jvanvliet
11-25-2011, 09:55 AM
Yah, that's what I thought. RAImaroad in SC says he fertilez but not when... that would be helpful to the original poster.

October is the last time we fertilize until end of March...

bug-guy
11-26-2011, 08:55 AM
people are here will use either 0-0-62 (can be spread or sprayed) or a fert like 9-0-24 covers 12000 sft so that's a lb of K per 1000

RAlmaroad
11-26-2011, 09:22 AM
Whenever the mower guy start to only have to work two weeks or more between cuttings, that is the sign that grass is going dormant whether centipede or St. Augustine. I then wait at least two weeks and apply "Winter Fertilizer" Doing this gives the roots a little time to metabolize the sugars and store them for spring. It's all about timing. Temps at nights are generally cooler and daylight hours are shorter that slows the uptake. Some years we might get into November but most of the time late October is the better time to get your winter feed down.

bug-guy
11-26-2011, 09:28 AM
i was always told that potash aids the root development adding carbohydrates, which help in cold tolerence and aids in springtime start up.
kind of like you will not see what it does but will see less desirable results with out. potash has risen in cost alot and many companies have cut their fall and winter use of it here. we have had 3 bad winters and alot more winter damage, and i think the the lack of K didn't help any

Landscape Poet
11-26-2011, 09:40 AM
i was always told that potash aids the root development adding carbohydrates, which help in cold tolerence and aids in springtime start up.
kind of like you will not see what it does but will see less desirable results with out. potash has risen in cost alot and many companies have cut their fall and winter use of it here. we have had 3 bad winters and alot more winter damage, and i think the the lack of K didn't help any

That was going to be my suggestion if others had not made suggestions already. You simply can not go wrong with Potash IMHO anytime of year wheather it right along with a N treatment or not. I personally think that my turf has been treated well when I was treating it with at least a 1 to 1 ratio and many times it was getting spoon feed with a 1 to 2 ratio from a 10-0-20 fertilizer from Howards.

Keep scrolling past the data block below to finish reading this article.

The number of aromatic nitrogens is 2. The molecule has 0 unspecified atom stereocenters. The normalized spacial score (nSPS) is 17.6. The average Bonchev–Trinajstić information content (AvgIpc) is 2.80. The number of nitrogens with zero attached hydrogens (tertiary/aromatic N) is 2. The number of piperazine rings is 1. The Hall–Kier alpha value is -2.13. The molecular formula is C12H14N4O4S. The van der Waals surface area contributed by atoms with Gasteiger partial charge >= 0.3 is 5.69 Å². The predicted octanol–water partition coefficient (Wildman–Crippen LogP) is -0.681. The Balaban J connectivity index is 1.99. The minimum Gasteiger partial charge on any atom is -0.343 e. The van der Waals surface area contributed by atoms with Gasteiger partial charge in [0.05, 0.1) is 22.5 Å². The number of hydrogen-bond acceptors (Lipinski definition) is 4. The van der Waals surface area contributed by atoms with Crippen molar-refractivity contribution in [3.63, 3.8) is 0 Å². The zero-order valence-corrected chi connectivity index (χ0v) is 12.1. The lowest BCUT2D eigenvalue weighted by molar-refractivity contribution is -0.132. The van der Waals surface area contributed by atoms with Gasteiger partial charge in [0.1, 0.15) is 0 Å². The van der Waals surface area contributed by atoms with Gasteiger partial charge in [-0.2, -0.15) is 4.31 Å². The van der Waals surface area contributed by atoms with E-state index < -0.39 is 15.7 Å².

Given the OP's location - which is similar in the distance from say Ric and myself and Ric saying he sees little to no cold damage, and with me seeing significant cold damage the last couple of years with the freezes, I would expect the OP usually sees a good amount of frost damage every year. Especially last year when they were cold enough to have snow prior to Christmas. I would think that feeding any turf up there with heavy potash feedings would be spot on - also he may want to look at his N feedings in a lighter manner too as his turf could potentially either waste the N or encounter problems from too much N as I am assuming his true growing season is much much shorter season that we even see here in CFL.

I think it was you bug-guy that mentioned the 0-0-62 - could you, Ric or another experienced applicator explain that 0-0-62 like many fertilizers can reach that nutritional rating by a variety of inputs. Such as SOP/MOP and what you feel if preferred for his location and what if anything is different and you would prefer for your location?

the_bug_guy
11-26-2011, 09:07 PM
in central fl if you want a real green lawn thru christmas unless a hard freeze hits u start Nov/Dec with 1/4 nitogen 3/4 lb Sulfate of potash and chealted iron at 30% over label (per thousand)..... greenest lawns on the street